So what follows is purely an exercise in hopeful self-indulgence: a list of songs I think might make both listeners and musicians happy if they were to be learned and performed.  JAZZ LIVES readers are free to suggest additions to this list, and encouraged to do so.  I have put these song titles in alphabetical order to avoid any suggestion of ranking by merit.

And I mean no offense to some of my friends who perform a few of the songs on this list — I am not suggesting that their performances are obscure or forgettable.  Quite the reverse: I dream of a world where everyone knows the lyrics and melody and chord changes to these beautiful songs.  If my list seems heavily based in 1929-35 romanticism, it doesn’t bother me.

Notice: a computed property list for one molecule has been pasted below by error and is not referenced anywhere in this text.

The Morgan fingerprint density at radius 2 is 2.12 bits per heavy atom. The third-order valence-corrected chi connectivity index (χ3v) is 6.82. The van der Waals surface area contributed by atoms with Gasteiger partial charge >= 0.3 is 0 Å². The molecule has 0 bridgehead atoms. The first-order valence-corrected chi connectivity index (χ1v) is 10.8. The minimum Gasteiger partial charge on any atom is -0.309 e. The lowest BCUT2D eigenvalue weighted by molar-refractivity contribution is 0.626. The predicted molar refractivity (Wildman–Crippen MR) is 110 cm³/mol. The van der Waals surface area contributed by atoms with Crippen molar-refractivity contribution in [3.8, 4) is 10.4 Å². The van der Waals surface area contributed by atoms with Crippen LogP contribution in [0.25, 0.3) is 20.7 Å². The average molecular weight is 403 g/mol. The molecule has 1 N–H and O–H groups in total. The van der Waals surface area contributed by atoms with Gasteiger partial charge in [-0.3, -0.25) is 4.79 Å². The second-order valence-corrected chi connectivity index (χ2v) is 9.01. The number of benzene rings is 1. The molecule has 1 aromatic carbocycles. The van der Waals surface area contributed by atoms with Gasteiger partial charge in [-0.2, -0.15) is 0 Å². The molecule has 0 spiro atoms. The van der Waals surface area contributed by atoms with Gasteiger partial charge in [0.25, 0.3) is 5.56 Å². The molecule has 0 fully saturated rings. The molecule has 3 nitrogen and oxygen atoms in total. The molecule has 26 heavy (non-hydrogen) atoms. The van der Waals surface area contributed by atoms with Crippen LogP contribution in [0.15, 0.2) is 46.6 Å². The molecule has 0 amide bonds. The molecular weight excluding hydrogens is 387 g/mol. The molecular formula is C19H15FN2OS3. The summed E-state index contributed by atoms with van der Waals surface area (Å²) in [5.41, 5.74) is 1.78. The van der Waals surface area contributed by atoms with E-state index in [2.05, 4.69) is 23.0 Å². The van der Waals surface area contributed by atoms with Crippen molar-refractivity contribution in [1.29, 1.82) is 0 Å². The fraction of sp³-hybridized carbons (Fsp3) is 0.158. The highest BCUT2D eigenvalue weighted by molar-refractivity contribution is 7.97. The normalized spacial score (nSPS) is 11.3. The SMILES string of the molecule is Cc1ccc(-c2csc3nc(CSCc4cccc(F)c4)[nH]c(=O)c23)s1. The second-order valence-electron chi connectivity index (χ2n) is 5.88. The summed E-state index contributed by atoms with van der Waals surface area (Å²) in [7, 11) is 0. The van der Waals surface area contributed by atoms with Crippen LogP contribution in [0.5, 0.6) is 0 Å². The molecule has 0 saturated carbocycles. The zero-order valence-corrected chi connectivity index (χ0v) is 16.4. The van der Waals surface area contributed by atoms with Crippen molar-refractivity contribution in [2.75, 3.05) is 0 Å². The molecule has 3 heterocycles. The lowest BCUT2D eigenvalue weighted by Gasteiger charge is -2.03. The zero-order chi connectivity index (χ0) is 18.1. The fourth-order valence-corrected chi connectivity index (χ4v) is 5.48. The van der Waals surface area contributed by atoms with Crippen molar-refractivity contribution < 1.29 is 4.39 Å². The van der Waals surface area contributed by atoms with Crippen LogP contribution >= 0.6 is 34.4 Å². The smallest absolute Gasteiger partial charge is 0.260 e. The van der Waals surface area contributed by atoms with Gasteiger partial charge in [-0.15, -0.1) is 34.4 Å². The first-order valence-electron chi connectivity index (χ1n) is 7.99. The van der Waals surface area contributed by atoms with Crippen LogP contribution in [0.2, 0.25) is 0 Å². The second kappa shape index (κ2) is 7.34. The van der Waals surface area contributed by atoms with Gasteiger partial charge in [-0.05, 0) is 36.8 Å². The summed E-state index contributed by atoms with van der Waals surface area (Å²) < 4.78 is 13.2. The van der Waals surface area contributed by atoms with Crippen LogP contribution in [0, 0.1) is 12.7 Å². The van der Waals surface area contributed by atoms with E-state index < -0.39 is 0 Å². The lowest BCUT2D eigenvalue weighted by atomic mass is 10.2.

ABOUT A QUARTER TO NINE

ACCENT ON YOUTH

AFTER AWHILE

A HANDFUL OF STARS

ALL MY LIFE

APRIL IN MY HEART

BE CAREFUL, IT’S MY HEART

BEAUTIFUL LOVE

BLACK BUTTERFLY

BLAME IT ON MY YOUTH

BOULEVARD OF BROKEN DREAMS

BYE BYE BABY

BY THE FIRESIDE

CHARMAINE

CHASING SHADOWS

CHLOE

CONCENTRATIN’ (On You)

A COTTAGE FOR SALE

DEEP NIGHT

DEEP PURPLE

DIANE

DID YOU MEAN IT?

DON’T BE THAT WAY

DROP ME OFF IN HARLEM

EVENIN’

EV’RY NOW AND THEN

EV’RY TIME WE SAY GOODBYE

FIT AS A FIDDLE

FORTY-SECOND STREET

FOR ALL WE KNOW

GIVE MY REGARDS TO BROADWAY

GOT A DATE WITH AN ANGEL

GUILTY

HAVE YOU FORGOTTEN SO SOON?

HE’S THE LAST WORD

HERE IN MY ARMS

HOME

HOT TIME IN THE OLD TOWN TONIGHT

HOW ABOUT ME?

HOW ABOUT YOU

HUSTLIN’ AND BUSTLIN’ FOR BABY

I APOLOGIZE

I CAN DREAM, CAN’T I?

I CAN’T GET STARTED

I’D CLIMB THE HIGHEST MOUNTAIN

I DIDN’T KNOW WHAT TIME IT WAS

IF I HAD A MILLION DOLLARS

IF I HAD MY WAY